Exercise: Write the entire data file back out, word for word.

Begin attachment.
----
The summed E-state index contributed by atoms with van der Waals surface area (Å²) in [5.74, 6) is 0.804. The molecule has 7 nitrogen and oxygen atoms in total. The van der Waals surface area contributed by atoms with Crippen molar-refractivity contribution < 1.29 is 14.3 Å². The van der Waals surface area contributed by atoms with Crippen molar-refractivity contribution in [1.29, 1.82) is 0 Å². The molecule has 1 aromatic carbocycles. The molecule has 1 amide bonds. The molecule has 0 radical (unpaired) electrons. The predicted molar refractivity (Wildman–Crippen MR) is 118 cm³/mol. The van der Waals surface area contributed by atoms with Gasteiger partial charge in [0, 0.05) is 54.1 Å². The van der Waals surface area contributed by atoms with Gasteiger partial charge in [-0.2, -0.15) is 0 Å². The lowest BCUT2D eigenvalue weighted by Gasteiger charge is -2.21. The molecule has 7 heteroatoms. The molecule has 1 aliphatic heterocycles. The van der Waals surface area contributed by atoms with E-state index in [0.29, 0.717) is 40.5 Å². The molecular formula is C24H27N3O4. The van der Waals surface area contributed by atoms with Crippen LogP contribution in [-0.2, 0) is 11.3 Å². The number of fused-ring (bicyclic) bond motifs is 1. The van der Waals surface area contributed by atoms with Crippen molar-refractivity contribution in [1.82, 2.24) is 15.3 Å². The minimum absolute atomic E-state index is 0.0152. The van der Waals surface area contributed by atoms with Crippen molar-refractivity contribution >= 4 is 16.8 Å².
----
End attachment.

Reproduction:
The summed E-state index contributed by atoms with van der Waals surface area (Å²) in [5.74, 6) is 0.804. The molecule has 7 nitrogen and oxygen atoms in total. The van der Waals surface area contributed by atoms with Crippen molar-refractivity contribution < 1.29 is 14.3 Å². The van der Waals surface area contributed by atoms with Crippen molar-refractivity contribution in [1.29, 1.82) is 0 Å². The molecule has 1 aromatic carbocycles. The molecule has 1 amide bonds. The molecule has 0 radical (unpaired) electrons. The predicted molar refractivity (Wildman–Crippen MR) is 118 cm³/mol. The van der Waals surface area contributed by atoms with Gasteiger partial charge in [0, 0.05) is 54.1 Å². The van der Waals surface area contributed by atoms with Gasteiger partial charge in [-0.2, -0.15) is 0 Å². The lowest BCUT2D eigenvalue weighted by Gasteiger charge is -2.21. The molecule has 7 heteroatoms. The molecule has 1 aliphatic heterocycles. The van der Waals surface area contributed by atoms with E-state index in [0.29, 0.717) is 40.5 Å². The molecular formula is C24H27N3O4. The van der Waals surface area contributed by atoms with Crippen LogP contribution in [-0.2, 0) is 11.3 Å². The number of fused-ring (bicyclic) bond motifs is 1. The van der Waals surface area contributed by atoms with Crippen molar-refractivity contribution in [1.82, 2.24) is 15.3 Å². The minimum absolute atomic E-state index is 0.0152. The van der Waals surface area contributed by atoms with Crippen molar-refractivity contribution >= 4 is 16.8 Å².